More memories ...
from my mom's photo collection. It's family day today!
This is an undated studio portrait of my sister Holly. I'm guessing it was from the early '70s (and she'd have been in her late teens), and was taken after I'd left home to join the U.S. Navy. The original is an 8x10 on fancy embossed paper, and my mom wrote “Holly” on the back – I guess mom thought we wouldn't recognize her. :) Gotta love those octagonal glasses frames! From the distortion of her face through her left lens (right side of the photo), you can tell that she already had a fairly high prescription for myopia, just as I did at that age. I'm struck by the necklace she's wearing (a little cross) – an overtly religious symbol that I wasn't aware anyone in my family ever displayed.
In fountain pen, my mom wrote “Acadia Park”, meaning Acadia National Park
on the coast of Maine. I have many wonderful memories of the coast of Maine, including Acadia National Park; we visited there nearly every summer while we were at our camp near Lincoln, Maine. This photo is dated (by the lab) December 1959. Left-to-right that's my brother Scott, my dad, and me, looking in the tide pools (where there are all sorts of fascinating things). My dad had a lifelong fascination with tide pools; when he spotted a rocky shoreline, that's where he wanted to go. On a conversation during one of our many trips, he told me about the many happy days he spent along the rocky coast near Naples, Italy during the war. Whenever he had a short time off, he'd hitch a ride to some point near the coast, and spend some hours hiking around the tide pools there.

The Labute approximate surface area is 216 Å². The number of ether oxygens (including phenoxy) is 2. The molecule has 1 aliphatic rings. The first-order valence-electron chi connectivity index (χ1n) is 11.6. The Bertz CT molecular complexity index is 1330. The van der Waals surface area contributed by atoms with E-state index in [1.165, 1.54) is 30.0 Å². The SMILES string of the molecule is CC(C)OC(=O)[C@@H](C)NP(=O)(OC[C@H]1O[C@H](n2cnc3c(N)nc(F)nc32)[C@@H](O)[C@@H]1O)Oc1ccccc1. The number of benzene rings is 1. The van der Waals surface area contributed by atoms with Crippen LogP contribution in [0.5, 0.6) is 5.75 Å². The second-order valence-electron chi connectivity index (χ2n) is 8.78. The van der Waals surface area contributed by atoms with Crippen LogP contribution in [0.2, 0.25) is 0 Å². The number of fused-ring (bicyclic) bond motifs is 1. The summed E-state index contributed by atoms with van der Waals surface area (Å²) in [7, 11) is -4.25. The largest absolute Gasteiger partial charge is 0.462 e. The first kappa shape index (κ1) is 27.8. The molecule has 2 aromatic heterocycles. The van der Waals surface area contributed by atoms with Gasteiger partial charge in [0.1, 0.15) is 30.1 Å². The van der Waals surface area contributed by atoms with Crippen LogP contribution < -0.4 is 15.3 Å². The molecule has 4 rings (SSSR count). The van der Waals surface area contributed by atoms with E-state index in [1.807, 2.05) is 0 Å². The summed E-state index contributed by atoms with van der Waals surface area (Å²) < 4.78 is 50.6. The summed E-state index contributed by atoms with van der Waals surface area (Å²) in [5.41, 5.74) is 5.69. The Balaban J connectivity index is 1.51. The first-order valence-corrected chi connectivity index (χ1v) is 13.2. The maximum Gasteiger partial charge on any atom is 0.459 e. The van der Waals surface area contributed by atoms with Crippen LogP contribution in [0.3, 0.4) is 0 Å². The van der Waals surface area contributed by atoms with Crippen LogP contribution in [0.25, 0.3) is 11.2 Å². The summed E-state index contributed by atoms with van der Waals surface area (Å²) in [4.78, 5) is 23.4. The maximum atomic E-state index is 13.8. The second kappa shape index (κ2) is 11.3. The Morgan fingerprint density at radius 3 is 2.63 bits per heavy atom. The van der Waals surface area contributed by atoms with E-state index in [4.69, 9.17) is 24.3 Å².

This is a very nice portrait of my dad, circa the late '90s. It's an undated studio shot, and if you look closely you can see that my mom has been clipped out of the frame. That sounds like something she would do – she was always ashamed of her appearance, and absolutely hated photographs of herself. It's one of the reasons I cherish the few photos I do
have of her. This photo shows my dad during the last years when his physicality was still high. It would only be a few years until he struggled to hike even easy trails.
Here's one that triggers lots of memories for me. The lab dates this February 1962, but given there are still leaves on the trees, it was probably really taken in the fall of '61. My brother Scott is on the left, me on the right. We're sitting on the left rear fender of my dad's International 240H
tractor, which he bought new in 1959. In this photo it's just a couple years old, and still looking quite nice. It got much more beat up over the next decades; my dad kept it until the early '00s. The building behind us is Julius Mate's little house. The camera is looking to the southeast. At the time this photo was taken, south of his house was our greenhouse, where Julius helped my dad propagate cuttings and seedling plants, mostly American holly trees. I have many memories of working in that greenhouse, of repairing the glass in it, and of tearing it down in the late '60s. My dad grew cuttings to duplicate a horticultural variety that he liked, and grew seedlings (which all have some genetic variation) in the hopes of discovering new varieties that would be horticulturally valuable. Once he even sent off some holly berries to Rutgers University, where they were irradiated in the hopes of creating a beneficial mutation. He gave that up when several hundred irradiated seeds proved mostly non-viable, with the few survivors being most unattractive.